Using data to inform therapeutic responses to child sexual abuse

Content type
Event date

24 November 2021, 1:00 pm to 2:00 pm (AEST)


James Herbert, Amanda Paton, Antonia Quadara




About this webinar

This webinar was held on Wednesday, 24 November 2021.

Therapy for children disclosing sexual abuse is important for addressing the effects of trauma and the potentially lifelong impacts of abuse. Identifying factors that influence engagement or completion of therapy allows services in criminal justice, child protection, community support and mental health systems to make informed decisions about approaches to therapy. However, there is limited research on these factors, highlighting an opportunity for data collection at the local level to contribute to informing service and program design and delivery.

This webinar explored ways in which data from research and practice can inform programs and services responding to child sexual abuse. Specifically, it:

  • outlined what the research evidence says on what influences therapy engagement and completion following a disclosure of child sexual abuse
  • explored the role of referral processes and service practices in the completion of therapy
  • described how data from research and practice can be used to inform program and service model design.

This webinar is of interest to professionals working in child protection, child and family support and mental health, particularly program and practice managers in services supporting children and families after a disclosure of child sexual abuse.

This webinar builds on the CFCA papers:

Audio transcript (edited)

ANTONIA QUADARA: Welcome, everyone, to today's webinar on Using data to inform therapeutic responses to child sexual abuse. My name's Antonia Quadara and I'm a Senior Research Fellow here at the Australian Institute of Family Studies. I'd like to start by acknowledging the – with an acknowledgement of country and of the Bunurong and Wurundjeri people, traditional custodians on the land on which I'm speaking to you in Melbourne. And also pay my respects to Elders past, present, and emerging of the Kulin Nation, and extend that respect to other elders and Indigenous Australians who are attending this webinar.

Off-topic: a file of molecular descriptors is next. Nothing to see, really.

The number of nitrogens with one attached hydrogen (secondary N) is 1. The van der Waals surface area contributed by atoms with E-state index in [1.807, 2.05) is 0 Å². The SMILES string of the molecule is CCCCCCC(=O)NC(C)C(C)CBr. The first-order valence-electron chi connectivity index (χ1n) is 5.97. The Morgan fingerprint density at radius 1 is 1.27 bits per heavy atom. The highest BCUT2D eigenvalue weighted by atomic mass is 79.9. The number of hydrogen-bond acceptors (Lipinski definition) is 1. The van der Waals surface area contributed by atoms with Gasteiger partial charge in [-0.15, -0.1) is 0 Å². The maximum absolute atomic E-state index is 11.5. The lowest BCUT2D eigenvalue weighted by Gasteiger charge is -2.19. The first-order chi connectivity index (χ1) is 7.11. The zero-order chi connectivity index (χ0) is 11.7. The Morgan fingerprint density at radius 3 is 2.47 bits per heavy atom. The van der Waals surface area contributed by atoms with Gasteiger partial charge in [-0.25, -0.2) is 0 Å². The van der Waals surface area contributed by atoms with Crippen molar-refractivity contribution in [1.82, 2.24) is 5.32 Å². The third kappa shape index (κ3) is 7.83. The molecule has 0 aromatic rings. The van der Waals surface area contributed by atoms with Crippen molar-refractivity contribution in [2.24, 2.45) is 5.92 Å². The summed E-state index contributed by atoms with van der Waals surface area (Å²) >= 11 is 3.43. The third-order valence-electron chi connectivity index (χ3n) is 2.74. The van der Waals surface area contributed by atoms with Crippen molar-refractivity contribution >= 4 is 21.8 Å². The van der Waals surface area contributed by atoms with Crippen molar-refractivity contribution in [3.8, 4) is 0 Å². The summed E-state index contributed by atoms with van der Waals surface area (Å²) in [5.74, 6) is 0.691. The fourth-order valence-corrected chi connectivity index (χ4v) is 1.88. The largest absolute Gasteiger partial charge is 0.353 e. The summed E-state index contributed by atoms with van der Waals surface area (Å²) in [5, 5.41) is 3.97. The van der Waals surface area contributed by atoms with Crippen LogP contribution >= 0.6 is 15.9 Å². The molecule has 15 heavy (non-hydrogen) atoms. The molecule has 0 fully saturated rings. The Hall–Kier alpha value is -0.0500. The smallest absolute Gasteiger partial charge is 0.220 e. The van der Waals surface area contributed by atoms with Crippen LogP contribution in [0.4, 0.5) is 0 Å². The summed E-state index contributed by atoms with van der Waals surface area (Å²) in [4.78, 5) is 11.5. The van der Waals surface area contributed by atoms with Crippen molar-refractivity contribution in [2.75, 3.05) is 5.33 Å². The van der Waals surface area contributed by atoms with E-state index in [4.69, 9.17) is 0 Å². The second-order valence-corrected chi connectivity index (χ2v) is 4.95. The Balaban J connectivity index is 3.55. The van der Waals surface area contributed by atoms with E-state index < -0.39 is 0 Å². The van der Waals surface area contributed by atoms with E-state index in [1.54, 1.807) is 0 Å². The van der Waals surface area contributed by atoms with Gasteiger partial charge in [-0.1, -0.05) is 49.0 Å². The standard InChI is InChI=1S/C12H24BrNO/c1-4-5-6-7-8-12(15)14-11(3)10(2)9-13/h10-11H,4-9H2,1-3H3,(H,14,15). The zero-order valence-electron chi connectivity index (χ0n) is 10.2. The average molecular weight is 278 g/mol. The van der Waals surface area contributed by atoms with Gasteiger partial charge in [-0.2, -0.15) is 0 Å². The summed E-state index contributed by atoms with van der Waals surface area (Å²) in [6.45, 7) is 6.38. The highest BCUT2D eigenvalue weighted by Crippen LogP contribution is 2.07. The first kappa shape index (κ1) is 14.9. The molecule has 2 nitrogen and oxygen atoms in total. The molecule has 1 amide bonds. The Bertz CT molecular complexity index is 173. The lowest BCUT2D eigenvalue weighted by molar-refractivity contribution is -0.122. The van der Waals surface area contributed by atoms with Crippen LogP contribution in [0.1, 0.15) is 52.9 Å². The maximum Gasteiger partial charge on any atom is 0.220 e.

Today we are talking about practice data and research and information, and how that can contribute to better outcomes for child victims of child sexual abuse. So when we're talking about practice data, this could be service administrative data, client outcomes data. It could be evaluation data. And the question is, what's the role that information and data has to improve service outcomes and service design, and the important role that practitioners and service providers play in collecting this data. And how that pertains to whether you're working specifically as a therapist, therapeutically with victim survivors of child sexual abuse, or across the broader service systems that interact with victims and their families, like Child Protection, community support services, criminal justice, and the mental health systems.

And we're also going to be talking about the barriers and challenges and opportunities for data driven practice. And we'll talk a little bit about what we mean by data before kicking that off in responding to child sexual abuse. Joining me are two people who have been wrestling with these issues and their tensions on a daily basis. We have Dr James Herbert and Amanda Paton. Before introducing our presenters, I'd like to acknowledge the questions that people have sent in and the breath of things that people are interested in. And particularly to know more about including things like how to respond to disclosures of child sexual abuse, how to support non-offending family members. We won't be covering these issues today, however they are vitally important ones. And we've gathered together a suite of resources around responding to disclosures, and other research that you can access to provide some of this information.